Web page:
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Research Papers: Fundamental Issues and Canonical Flows

Effect of Corner Radius in Stabilizing the Low-Re Flow Past a Cylinder

[+] Author and Article Information
Wei Zhang

Faculty of Mechanical Engineering
and Automation,
Zhejiang Sci-Tech University,
Hangzhou, Zhejiang 310018, China
e-mail: zhangwei@zstu.edu.cn

Ravi Samtaney

Mechanical Engineering,
King Abdullah University of Science
and Technology,
4700 KAUST,
Thuwal 23955-6900, Saudi Arabia
e-mail: ravi.samtaney@kaust.edu.sa

1Corresponding author.

Contributed by the Fluids Engineering Division of ASME for publication in the JOURNAL OF FLUIDS ENGINEERING. Manuscript received February 5, 2017; final manuscript received July 16, 2017; published online September 1, 2017. Assoc. Editor: Satoshi Watanabe.

J. Fluids Eng 139(12), 121202 (Sep 01, 2017) (11 pages) Paper No: FE-17-1078; doi: 10.1115/1.4037494 History: Received February 05, 2017; Revised July 16, 2017

We perform global linear stability analysis on low-Re flow past an isolated cylinder with rounded corners. The objective of the present work is to investigate the effect of cylinder geometry (corner radius) on the stability characteristics of the flow. Our investigation sheds light on new physics that the flow can be stabilized by partially rounding the cylinder in the critical and weakly supercritical flow regimes. The flow is first stabilized and then gradually destabilized as the cylinder varies from square to circular geometry. The sensitivity analysis reveals that the variation of stability is attributed to the different spatial variation trends of the backflow velocity in the near- and far-wake regions for various cylinder geometries. The results from the stability analysis are also verified with those of the direct simulations, and very good agreement is achieved.

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Figures

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Fig. 1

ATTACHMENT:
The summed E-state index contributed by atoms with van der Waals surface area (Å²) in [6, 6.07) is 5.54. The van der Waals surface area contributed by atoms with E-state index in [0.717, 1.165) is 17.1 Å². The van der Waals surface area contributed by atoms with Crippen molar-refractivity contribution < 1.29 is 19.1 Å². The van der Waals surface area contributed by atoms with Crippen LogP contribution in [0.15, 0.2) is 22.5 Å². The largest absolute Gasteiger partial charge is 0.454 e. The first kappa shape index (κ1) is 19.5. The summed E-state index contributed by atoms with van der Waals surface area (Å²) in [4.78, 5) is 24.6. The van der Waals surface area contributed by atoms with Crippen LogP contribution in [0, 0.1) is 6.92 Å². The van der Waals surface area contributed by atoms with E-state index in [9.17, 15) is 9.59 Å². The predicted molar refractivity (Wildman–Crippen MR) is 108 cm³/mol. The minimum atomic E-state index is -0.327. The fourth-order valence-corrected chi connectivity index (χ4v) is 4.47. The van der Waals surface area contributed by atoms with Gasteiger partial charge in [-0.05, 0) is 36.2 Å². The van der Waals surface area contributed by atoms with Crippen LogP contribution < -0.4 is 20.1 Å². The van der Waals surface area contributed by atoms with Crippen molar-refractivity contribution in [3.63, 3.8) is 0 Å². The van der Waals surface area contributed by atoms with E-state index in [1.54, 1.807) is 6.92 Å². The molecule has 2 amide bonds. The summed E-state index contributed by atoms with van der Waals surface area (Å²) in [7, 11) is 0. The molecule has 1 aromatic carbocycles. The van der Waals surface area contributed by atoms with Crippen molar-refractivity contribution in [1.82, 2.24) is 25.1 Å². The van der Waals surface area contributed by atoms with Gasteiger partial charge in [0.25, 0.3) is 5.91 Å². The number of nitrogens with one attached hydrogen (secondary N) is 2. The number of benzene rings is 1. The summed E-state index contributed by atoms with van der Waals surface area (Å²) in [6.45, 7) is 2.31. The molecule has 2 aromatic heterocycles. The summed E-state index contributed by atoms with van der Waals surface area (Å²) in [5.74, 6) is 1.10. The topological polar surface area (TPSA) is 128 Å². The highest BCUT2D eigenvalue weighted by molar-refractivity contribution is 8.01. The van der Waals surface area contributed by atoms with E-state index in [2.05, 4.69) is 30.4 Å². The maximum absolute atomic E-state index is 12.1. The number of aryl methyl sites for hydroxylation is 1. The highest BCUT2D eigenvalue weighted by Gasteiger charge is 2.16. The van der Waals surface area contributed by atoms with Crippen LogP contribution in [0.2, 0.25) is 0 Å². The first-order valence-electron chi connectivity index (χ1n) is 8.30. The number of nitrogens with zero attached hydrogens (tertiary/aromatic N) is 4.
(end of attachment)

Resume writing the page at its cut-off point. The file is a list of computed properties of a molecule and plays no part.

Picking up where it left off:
Left: schematic of physical domain, cylinder geometry, and coordinate system. Right: enlarged view of a typical mesh with every fourth gridline shown in each direction for clarity.

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Fig. 2

Contour of the eigenfunction at Re = 47.0 and R+ = 0.30. Real part of (a) streamwise velocity Re(û) and (b) transverse velocity Re(v̂).

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Fig. 3

Growth rate sensitivity to base flow modification ∇Uσ of the unstable mode at Reynolds number slightly above the critical value: (a) R+ = 0.00, Re = 44.9; (b) R+ = 0.10, Re = 46.2; (c) R+ = 0.20, Re = 46.8; (d) R+ = 0.30, Re = 47.0; (e) R+ = 0.40, Re = 46.9; and (f) R+ = 0.50, Re = 46.6. The magnitude of ∇Uσ is visualized by the contour and its orientation by arrows.

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Fig. 4

Distribution of streamwise velocity of base flow along the wake centerline

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Fig. 5

Fitting of Lr with corner radius as the function Lr/D = kexp(−R+/c) + b. The hollow symbols are the computed results, and the dashed lines are the fitting curves.

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Fig. 6

Dependency of growth rate on Reynolds number and corner radius with respect to that of the square cylinder case Δσ=σ−σR+=0.00, the latter is listed in the figure; the plus symbol marks the minimum value. The Reynolds number increases in the direction of the arrow.

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Fig. 7

Eigenfunction Re(û) at R+ = 0.50

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Fig. 8

Eigenfunction Re(û) at Re = 80

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Fig. 9

Growth rate sensitivity to base flow modification ∇Uσ of the unstable mode at Re = 50: (from (a) to (f)) R+ = 0.00, 0.10, 0.20, 0.26, 0.40, 0.50. The magnitude of ∇Uσ is visualized by the contour and its orientation by arrows.

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Fig. 10

Distribution of streamwise velocity of base flow along the wake centerline

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Fig. 11

Temporal growth of perturbed transverse velocity |v−V|/U0 at Re = 50 for the 2D direct simulation: (a) growth history of perturbation probed at different locations on the wake centerline; the dashed lines approximate the local maxima in each curve and (b) temporal history of local maxima for different corner radii; the dashed lines are the linear fitting curves

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